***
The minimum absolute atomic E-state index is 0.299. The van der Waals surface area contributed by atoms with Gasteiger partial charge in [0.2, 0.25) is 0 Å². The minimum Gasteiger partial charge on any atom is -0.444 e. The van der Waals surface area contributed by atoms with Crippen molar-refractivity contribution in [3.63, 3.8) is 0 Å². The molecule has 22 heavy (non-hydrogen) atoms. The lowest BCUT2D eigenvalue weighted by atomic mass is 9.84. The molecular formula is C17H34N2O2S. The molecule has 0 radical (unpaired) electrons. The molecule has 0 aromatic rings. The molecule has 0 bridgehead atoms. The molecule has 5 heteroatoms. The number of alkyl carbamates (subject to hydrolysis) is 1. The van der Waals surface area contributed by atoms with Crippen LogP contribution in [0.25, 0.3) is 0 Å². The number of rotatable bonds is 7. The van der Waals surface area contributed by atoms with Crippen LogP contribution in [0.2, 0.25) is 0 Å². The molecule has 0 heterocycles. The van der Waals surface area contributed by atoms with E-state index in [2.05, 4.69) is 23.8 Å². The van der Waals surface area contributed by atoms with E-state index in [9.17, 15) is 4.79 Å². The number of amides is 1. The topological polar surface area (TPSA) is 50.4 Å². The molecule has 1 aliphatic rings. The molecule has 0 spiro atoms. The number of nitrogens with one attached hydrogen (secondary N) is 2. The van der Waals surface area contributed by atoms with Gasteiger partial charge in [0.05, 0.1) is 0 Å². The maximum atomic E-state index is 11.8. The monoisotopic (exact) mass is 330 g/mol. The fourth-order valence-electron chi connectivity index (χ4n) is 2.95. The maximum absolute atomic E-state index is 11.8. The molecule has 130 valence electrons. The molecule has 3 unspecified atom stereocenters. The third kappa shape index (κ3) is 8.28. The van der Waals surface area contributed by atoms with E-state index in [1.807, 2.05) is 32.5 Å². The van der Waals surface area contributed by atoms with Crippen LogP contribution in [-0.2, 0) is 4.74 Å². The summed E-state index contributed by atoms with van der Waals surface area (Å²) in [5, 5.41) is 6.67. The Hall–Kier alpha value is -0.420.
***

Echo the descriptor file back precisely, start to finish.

The minimum absolute atomic E-state index is 0.299. The van der Waals surface area contributed by atoms with Gasteiger partial charge in [0.2, 0.25) is 0 Å². The minimum Gasteiger partial charge on any atom is -0.444 e. The van der Waals surface area contributed by atoms with Crippen molar-refractivity contribution in [3.63, 3.8) is 0 Å². The molecule has 22 heavy (non-hydrogen) atoms. The lowest BCUT2D eigenvalue weighted by atomic mass is 9.84. The molecular formula is C17H34N2O2S. The molecule has 0 radical (unpaired) electrons. The molecule has 0 aromatic rings. The molecule has 0 bridgehead atoms. The molecule has 5 heteroatoms. The number of alkyl carbamates (subject to hydrolysis) is 1. The van der Waals surface area contributed by atoms with Crippen LogP contribution in [0.25, 0.3) is 0 Å². The number of rotatable bonds is 7. The van der Waals surface area contributed by atoms with Crippen LogP contribution in [0.2, 0.25) is 0 Å². The molecule has 0 heterocycles. The van der Waals surface area contributed by atoms with E-state index in [2.05, 4.69) is 23.8 Å². The van der Waals surface area contributed by atoms with E-state index in [9.17, 15) is 4.79 Å². The number of amides is 1. The topological polar surface area (TPSA) is 50.4 Å². The molecule has 1 aliphatic rings. The molecule has 0 spiro atoms. The number of nitrogens with one attached hydrogen (secondary N) is 2. The van der Waals surface area contributed by atoms with Gasteiger partial charge in [0.05, 0.1) is 0 Å². The maximum atomic E-state index is 11.8. The monoisotopic (exact) mass is 330 g/mol. The fourth-order valence-electron chi connectivity index (χ4n) is 2.95. The maximum absolute atomic E-state index is 11.8. The molecule has 130 valence electrons. The molecule has 3 unspecified atom stereocenters. The third kappa shape index (κ3) is 8.28. The van der Waals surface area contributed by atoms with E-state index in [1.807, 2.05) is 32.5 Å². The van der Waals surface area contributed by atoms with Crippen LogP contribution in [-0.2, 0) is 4.74 Å². The summed E-state index contributed by atoms with van der Waals surface area (Å²) in [5, 5.41) is 6.67. The Hall–Kier alpha value is -0.420.